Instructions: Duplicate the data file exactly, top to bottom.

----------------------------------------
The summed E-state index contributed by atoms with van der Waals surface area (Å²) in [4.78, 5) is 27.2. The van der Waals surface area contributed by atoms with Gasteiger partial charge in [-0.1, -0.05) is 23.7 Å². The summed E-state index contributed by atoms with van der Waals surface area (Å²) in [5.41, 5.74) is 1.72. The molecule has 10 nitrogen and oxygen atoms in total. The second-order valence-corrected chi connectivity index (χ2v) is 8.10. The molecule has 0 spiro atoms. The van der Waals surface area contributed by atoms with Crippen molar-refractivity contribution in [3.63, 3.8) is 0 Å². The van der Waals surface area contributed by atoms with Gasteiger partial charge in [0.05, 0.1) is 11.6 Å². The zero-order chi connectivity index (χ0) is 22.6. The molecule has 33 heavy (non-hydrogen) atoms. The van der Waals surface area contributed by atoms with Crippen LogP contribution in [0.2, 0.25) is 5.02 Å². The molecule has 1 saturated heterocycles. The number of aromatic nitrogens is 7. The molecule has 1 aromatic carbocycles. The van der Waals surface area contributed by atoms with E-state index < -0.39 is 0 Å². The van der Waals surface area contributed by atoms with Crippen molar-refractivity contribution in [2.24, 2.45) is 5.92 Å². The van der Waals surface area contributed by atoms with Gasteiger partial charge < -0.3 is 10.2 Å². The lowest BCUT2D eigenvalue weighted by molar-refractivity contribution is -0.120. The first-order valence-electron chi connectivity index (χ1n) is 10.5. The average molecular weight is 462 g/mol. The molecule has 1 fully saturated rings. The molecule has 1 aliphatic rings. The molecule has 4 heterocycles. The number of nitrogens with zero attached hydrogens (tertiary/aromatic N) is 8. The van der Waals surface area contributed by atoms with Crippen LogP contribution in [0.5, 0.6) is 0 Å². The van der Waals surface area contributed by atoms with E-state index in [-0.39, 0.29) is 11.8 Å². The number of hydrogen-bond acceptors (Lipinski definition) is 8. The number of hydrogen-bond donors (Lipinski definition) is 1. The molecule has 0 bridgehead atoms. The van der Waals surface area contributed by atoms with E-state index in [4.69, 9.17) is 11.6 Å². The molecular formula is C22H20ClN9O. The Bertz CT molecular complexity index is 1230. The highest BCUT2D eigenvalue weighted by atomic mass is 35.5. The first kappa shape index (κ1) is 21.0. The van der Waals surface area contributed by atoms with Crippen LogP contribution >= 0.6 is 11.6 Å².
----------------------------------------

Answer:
The summed E-state index contributed by atoms with van der Waals surface area (Å²) in [4.78, 5) is 27.2. The van der Waals surface area contributed by atoms with Gasteiger partial charge in [-0.1, -0.05) is 23.7 Å². The summed E-state index contributed by atoms with van der Waals surface area (Å²) in [5.41, 5.74) is 1.72. The molecule has 10 nitrogen and oxygen atoms in total. The second-order valence-corrected chi connectivity index (χ2v) is 8.10. The molecule has 0 spiro atoms. The van der Waals surface area contributed by atoms with Crippen molar-refractivity contribution in [3.63, 3.8) is 0 Å². The van der Waals surface area contributed by atoms with Gasteiger partial charge in [0.05, 0.1) is 11.6 Å². The zero-order chi connectivity index (χ0) is 22.6. The molecule has 33 heavy (non-hydrogen) atoms. The van der Waals surface area contributed by atoms with Crippen LogP contribution in [0.2, 0.25) is 5.02 Å². The molecule has 1 saturated heterocycles. The number of aromatic nitrogens is 7. The molecule has 1 aromatic carbocycles. The van der Waals surface area contributed by atoms with E-state index < -0.39 is 0 Å². The van der Waals surface area contributed by atoms with Crippen molar-refractivity contribution in [2.24, 2.45) is 5.92 Å². The van der Waals surface area contributed by atoms with Gasteiger partial charge < -0.3 is 10.2 Å². The lowest BCUT2D eigenvalue weighted by molar-refractivity contribution is -0.120. The first-order valence-electron chi connectivity index (χ1n) is 10.5. The average molecular weight is 462 g/mol. The molecule has 1 fully saturated rings. The molecule has 1 aliphatic rings. The molecule has 4 heterocycles. The number of nitrogens with zero attached hydrogens (tertiary/aromatic N) is 8. The van der Waals surface area contributed by atoms with Crippen LogP contribution in [0.5, 0.6) is 0 Å². The van der Waals surface area contributed by atoms with E-state index in [-0.39, 0.29) is 11.8 Å². The number of hydrogen-bond acceptors (Lipinski definition) is 8. The number of hydrogen-bond donors (Lipinski definition) is 1. The molecule has 0 bridgehead atoms. The van der Waals surface area contributed by atoms with E-state index in [4.69, 9.17) is 11.6 Å². The molecular formula is C22H20ClN9O. The Bertz CT molecular complexity index is 1230. The highest BCUT2D eigenvalue weighted by atomic mass is 35.5. The first kappa shape index (κ1) is 21.0. The van der Waals surface area contributed by atoms with Crippen LogP contribution >= 0.6 is 11.6 Å².